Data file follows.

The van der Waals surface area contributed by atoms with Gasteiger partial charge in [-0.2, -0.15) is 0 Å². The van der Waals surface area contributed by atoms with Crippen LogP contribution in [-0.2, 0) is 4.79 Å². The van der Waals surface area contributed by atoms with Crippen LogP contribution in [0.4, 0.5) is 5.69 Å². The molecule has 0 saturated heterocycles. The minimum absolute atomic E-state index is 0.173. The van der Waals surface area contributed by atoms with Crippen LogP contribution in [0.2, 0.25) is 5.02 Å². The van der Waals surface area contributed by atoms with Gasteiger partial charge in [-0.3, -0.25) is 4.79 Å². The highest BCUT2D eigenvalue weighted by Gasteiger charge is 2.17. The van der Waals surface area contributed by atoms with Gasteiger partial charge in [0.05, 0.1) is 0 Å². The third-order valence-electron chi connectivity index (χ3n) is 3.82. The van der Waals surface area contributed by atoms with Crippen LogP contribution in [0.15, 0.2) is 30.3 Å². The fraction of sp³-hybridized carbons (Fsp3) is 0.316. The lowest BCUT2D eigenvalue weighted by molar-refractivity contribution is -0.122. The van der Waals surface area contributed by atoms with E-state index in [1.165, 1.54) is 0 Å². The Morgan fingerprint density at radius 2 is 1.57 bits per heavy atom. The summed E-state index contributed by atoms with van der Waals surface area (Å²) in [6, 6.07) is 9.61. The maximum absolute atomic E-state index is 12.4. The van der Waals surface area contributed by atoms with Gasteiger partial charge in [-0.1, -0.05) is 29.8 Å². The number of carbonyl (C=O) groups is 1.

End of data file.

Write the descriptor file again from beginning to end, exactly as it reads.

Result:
The van der Waals surface area contributed by atoms with Gasteiger partial charge in [-0.2, -0.15) is 0 Å². The van der Waals surface area contributed by atoms with Crippen LogP contribution in [-0.2, 0) is 4.79 Å². The van der Waals surface area contributed by atoms with Crippen LogP contribution in [0.4, 0.5) is 5.69 Å². The molecule has 0 saturated heterocycles. The minimum absolute atomic E-state index is 0.173. The van der Waals surface area contributed by atoms with Crippen LogP contribution in [0.2, 0.25) is 5.02 Å². The van der Waals surface area contributed by atoms with Gasteiger partial charge in [-0.3, -0.25) is 4.79 Å². The highest BCUT2D eigenvalue weighted by Gasteiger charge is 2.17. The van der Waals surface area contributed by atoms with Gasteiger partial charge in [0.05, 0.1) is 0 Å². The third-order valence-electron chi connectivity index (χ3n) is 3.82. The van der Waals surface area contributed by atoms with Crippen LogP contribution in [0.15, 0.2) is 30.3 Å². The fraction of sp³-hybridized carbons (Fsp3) is 0.316. The lowest BCUT2D eigenvalue weighted by molar-refractivity contribution is -0.122. The van der Waals surface area contributed by atoms with E-state index in [1.165, 1.54) is 0 Å². The Morgan fingerprint density at radius 2 is 1.57 bits per heavy atom. The summed E-state index contributed by atoms with van der Waals surface area (Å²) in [6, 6.07) is 9.61. The maximum absolute atomic E-state index is 12.4. The van der Waals surface area contributed by atoms with Gasteiger partial charge in [-0.1, -0.05) is 29.8 Å². The number of carbonyl (C=O) groups is 1.